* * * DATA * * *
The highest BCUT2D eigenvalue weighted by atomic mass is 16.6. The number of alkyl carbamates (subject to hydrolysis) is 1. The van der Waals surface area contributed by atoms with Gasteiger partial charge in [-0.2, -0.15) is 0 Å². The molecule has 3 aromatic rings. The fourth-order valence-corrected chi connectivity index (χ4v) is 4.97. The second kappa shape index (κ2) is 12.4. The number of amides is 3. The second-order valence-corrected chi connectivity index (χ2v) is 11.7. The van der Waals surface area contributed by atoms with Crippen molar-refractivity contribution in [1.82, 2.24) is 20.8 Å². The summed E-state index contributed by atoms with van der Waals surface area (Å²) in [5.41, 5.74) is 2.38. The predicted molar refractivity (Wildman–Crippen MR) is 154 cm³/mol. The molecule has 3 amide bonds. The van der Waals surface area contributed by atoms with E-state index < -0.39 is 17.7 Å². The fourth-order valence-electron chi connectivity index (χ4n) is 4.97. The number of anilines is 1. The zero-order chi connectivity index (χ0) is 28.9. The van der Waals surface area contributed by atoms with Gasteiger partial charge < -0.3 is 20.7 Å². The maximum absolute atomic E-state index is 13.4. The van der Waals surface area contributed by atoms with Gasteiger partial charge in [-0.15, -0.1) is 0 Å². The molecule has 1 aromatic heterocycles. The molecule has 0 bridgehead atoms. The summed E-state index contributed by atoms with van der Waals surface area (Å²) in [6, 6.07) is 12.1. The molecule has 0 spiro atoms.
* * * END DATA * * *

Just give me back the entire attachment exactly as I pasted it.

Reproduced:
The highest BCUT2D eigenvalue weighted by atomic mass is 16.6. The number of alkyl carbamates (subject to hydrolysis) is 1. The van der Waals surface area contributed by atoms with Gasteiger partial charge in [-0.2, -0.15) is 0 Å². The molecule has 3 aromatic rings. The fourth-order valence-corrected chi connectivity index (χ4v) is 4.97. The second kappa shape index (κ2) is 12.4. The number of amides is 3. The second-order valence-corrected chi connectivity index (χ2v) is 11.7. The van der Waals surface area contributed by atoms with Crippen molar-refractivity contribution in [1.82, 2.24) is 20.8 Å². The summed E-state index contributed by atoms with van der Waals surface area (Å²) in [5.41, 5.74) is 2.38. The predicted molar refractivity (Wildman–Crippen MR) is 154 cm³/mol. The molecule has 3 amide bonds. The van der Waals surface area contributed by atoms with E-state index < -0.39 is 17.7 Å². The fourth-order valence-electron chi connectivity index (χ4n) is 4.97. The number of anilines is 1. The zero-order chi connectivity index (χ0) is 28.9. The van der Waals surface area contributed by atoms with Gasteiger partial charge < -0.3 is 20.7 Å². The maximum absolute atomic E-state index is 13.4. The van der Waals surface area contributed by atoms with Gasteiger partial charge in [-0.15, -0.1) is 0 Å². The molecule has 1 aromatic heterocycles. The molecule has 0 bridgehead atoms. The summed E-state index contributed by atoms with van der Waals surface area (Å²) in [6, 6.07) is 12.1. The molecule has 0 spiro atoms.